At the Annapolis 10-Miler this year I was behind a couple girls with t-shirts that read on the back “Trained on LSD and Speed” and as a runner I thought that was cute and a clever play on those two words. It wasn’t until days after the race that I started to really consider how the blend of long slow runs and speedwork really are the core tenants of training. And then I realized it was time for me to evaluate if I had been training on LSD and speed.
I’m on week eight of Bart Yasso’s Runner’s World marathon training program as I train for the Richmond Marathon. His plan very clearly spells out Easy runs, Hills and Hill Repeats, Speedwork, LSD runs, and rest days. This is the last week of the hill work-outs and then we move on to mile repeats and a variety of other track work like the famous Yasso 800s. Up until this last week the LSD runs have been between 7 and 13 miles and I have to admit I was only doing LDs. In each of the long runs, I went out with the goal of maintaining my 9-minute, or faster, pace. Over the weekend I was working the gracie’s gear booth at the Nation’s Tri with Coach Gracie Updyke and we each had a 16-mile long run planned for Sunday, so we got to talking about long runs.
Lessons in LSD
I explained to Gracie that I run with my Polar heart rate watch and try to use that to gauge my pace. When she asked at what heart rate do I train all I could really say was that I try to stay below 90% of my max HR most of the time and definitely on long runs. Gracie confirmed that this is definitely important for long runs, but that it’s even more important to stay within moderate heart rate zones on long runs so that the body is not trying to burn sugars that aren’t there. I asked how one can achieve a faster pace without running faster. She reiterated the exact blend of runs that are on Yasso’s training plan, speedwork and intervals mixed with long slow runs is the best, and safest, way to build speed.
My marathon goal pace is 9-minute miles. I desperately want to finish Richmond in four hours. According to Gracie this is entirely doable (which was encouraging to hear) if, and only if, I can learn to slow down on my long runs. She made it very clear that if I want to have a race pace of 9-minute miles I need to be training at 9:30 or slower on the long runs. In essence, I needed to work the “S” into my “LSD” runs. So when Sunday morning came and I was set to run, my mission was to go slow.
Because my Polar watch does not tell me pace it was important to determine what percent of my max HR was going to correlate with a slower pace. I determined that this was between 77 and 82 percent of my max HR–mind you, I determined this simply by how I felt running at those rates rather than any mathematical formula, though I’m sure there’s one that would tell me the exact percent I should be monitoring. I looked at my watch more than I’ve ever looked at it during that run and if I saw the number creeping up to 82 I had to really say out loud, “slow it down, slow it down.” Gracie told me the slow pace should be one in which I could carry on a conversation while running so it helped to see how I sounded when I told myself to slow down.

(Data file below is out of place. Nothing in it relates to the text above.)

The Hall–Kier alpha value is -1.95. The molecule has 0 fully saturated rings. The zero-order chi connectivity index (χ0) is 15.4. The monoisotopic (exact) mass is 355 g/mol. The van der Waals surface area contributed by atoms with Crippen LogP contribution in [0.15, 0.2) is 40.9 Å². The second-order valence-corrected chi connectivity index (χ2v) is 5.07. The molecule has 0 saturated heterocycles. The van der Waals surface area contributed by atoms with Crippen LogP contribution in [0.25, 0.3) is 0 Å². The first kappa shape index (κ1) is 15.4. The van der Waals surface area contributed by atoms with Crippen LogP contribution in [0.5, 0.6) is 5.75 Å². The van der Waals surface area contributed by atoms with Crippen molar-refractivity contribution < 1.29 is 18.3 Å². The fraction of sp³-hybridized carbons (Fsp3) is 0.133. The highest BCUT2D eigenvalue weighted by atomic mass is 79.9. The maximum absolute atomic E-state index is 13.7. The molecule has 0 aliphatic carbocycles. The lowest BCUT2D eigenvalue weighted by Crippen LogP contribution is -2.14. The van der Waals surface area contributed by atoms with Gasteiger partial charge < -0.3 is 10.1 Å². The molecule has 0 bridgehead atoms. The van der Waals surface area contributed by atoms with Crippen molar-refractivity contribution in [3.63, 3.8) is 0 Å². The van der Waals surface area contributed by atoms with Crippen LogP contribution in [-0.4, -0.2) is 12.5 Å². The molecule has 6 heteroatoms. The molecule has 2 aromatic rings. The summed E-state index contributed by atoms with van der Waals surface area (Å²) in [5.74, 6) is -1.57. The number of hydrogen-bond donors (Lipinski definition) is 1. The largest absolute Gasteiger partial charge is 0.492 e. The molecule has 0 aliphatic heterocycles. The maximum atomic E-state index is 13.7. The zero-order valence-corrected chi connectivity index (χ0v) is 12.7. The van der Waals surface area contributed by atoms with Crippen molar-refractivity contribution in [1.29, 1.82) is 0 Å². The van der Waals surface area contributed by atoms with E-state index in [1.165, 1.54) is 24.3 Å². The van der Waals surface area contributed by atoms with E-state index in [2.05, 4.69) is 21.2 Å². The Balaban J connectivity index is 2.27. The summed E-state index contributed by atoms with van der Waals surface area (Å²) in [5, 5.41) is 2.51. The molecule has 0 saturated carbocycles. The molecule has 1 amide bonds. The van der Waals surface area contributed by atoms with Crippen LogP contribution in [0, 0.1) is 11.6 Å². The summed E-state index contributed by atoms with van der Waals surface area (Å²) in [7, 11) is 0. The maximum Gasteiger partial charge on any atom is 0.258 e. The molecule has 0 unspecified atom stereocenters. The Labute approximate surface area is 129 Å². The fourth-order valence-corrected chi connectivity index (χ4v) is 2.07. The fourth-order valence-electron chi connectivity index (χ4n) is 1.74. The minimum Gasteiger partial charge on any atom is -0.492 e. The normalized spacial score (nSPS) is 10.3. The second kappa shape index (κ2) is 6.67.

I really did find it challenging to go slower. My normal 9-minute pace keeps my heart rate, I believe, around 85% so I think I picked the correct heart rate to monitor. It took the first 5-6 miles to really get a feel for the slower pace that I was supposed to maintain and once I felt that it was much easier to relax and shuffle along. The challenging part of keeping the slower pace was on the hills in my route. I tend to be a hill charger. I love to just surge up a hill and really push hard to get to the top, but assuming there are are no exceptions on an LSD run, I decided I had to really try and take it slower going up the hills.
Throughout the run I took in about 20 ounces of water and I took one Gu (strawberry banana flavor, yuck) around mile 11. The last half mile of my run is uphill to finish at my house. I have had any number of long runs where those final two hills just kill me and I huff and puff to get up them. I knew that my slower pace paid off on that long run when I still had the energy to push up those final hills without over-exerting myself. I got to the top and simply just kept running at pace to my doorstep. And I could’ve kept going! It was awesome.
After my heart rate came back down I did some stretching, some ab work, and foam rolling on both legs. I logged my run and found I’d had a 9:40 pace. On any other day I would’ve been severely disappointed with that, but yesterday I was thrilled. I had achieved the “S” in my LSD. I finally understood what it felt like to not burn out at the end of a long run. Better yet, I now know how to tackle the remaining nine weeks until Richmond and I am excited to be properly preparing for my 9-minute goal pace.
Usually after a long run I am ready for a nap. Yesterday I went for a swim.
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I would kick in faster last 2-3 ks on long runs if you can. That helps the speedwork aspect.
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